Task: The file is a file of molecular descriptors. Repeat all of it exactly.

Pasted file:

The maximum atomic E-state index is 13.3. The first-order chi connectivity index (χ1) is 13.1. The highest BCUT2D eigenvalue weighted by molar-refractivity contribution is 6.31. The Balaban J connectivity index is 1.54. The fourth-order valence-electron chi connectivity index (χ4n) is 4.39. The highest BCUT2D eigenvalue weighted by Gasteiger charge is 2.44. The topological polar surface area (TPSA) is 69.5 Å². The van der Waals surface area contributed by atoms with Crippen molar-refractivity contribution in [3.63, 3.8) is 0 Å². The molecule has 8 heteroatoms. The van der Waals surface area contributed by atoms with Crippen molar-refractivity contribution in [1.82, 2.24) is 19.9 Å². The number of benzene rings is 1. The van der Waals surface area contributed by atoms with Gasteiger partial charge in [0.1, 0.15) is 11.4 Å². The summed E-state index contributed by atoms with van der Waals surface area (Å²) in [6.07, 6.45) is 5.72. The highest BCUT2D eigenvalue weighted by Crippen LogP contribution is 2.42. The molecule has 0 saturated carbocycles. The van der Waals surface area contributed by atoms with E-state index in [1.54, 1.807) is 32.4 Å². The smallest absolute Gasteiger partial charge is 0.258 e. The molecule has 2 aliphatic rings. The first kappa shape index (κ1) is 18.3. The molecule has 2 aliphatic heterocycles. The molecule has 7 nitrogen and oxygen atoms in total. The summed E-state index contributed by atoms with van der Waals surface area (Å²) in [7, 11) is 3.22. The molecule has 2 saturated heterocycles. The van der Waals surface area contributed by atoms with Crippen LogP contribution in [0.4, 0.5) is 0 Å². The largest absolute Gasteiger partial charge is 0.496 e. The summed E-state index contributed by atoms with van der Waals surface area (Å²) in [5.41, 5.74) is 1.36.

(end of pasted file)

The maximum atomic E-state index is 13.3. The first-order chi connectivity index (χ1) is 13.1. The highest BCUT2D eigenvalue weighted by molar-refractivity contribution is 6.31. The Balaban J connectivity index is 1.54. The fourth-order valence-electron chi connectivity index (χ4n) is 4.39. The highest BCUT2D eigenvalue weighted by Gasteiger charge is 2.44. The topological polar surface area (TPSA) is 69.5 Å². The van der Waals surface area contributed by atoms with Crippen molar-refractivity contribution in [3.63, 3.8) is 0 Å². The molecule has 8 heteroatoms. The van der Waals surface area contributed by atoms with Crippen molar-refractivity contribution in [1.82, 2.24) is 19.9 Å². The number of benzene rings is 1. The van der Waals surface area contributed by atoms with Gasteiger partial charge in [0.1, 0.15) is 11.4 Å². The summed E-state index contributed by atoms with van der Waals surface area (Å²) in [6.07, 6.45) is 5.72. The highest BCUT2D eigenvalue weighted by Crippen LogP contribution is 2.42. The molecule has 0 saturated carbocycles. The van der Waals surface area contributed by atoms with E-state index in [1.54, 1.807) is 32.4 Å². The smallest absolute Gasteiger partial charge is 0.258 e. The molecule has 2 aliphatic rings. The first kappa shape index (κ1) is 18.3. The molecule has 2 aliphatic heterocycles. The molecule has 7 nitrogen and oxygen atoms in total. The summed E-state index contributed by atoms with van der Waals surface area (Å²) in [7, 11) is 3.22. The molecule has 2 saturated heterocycles. The van der Waals surface area contributed by atoms with Crippen LogP contribution in [0.4, 0.5) is 0 Å². The largest absolute Gasteiger partial charge is 0.496 e. The summed E-state index contributed by atoms with van der Waals surface area (Å²) in [5.41, 5.74) is 1.36.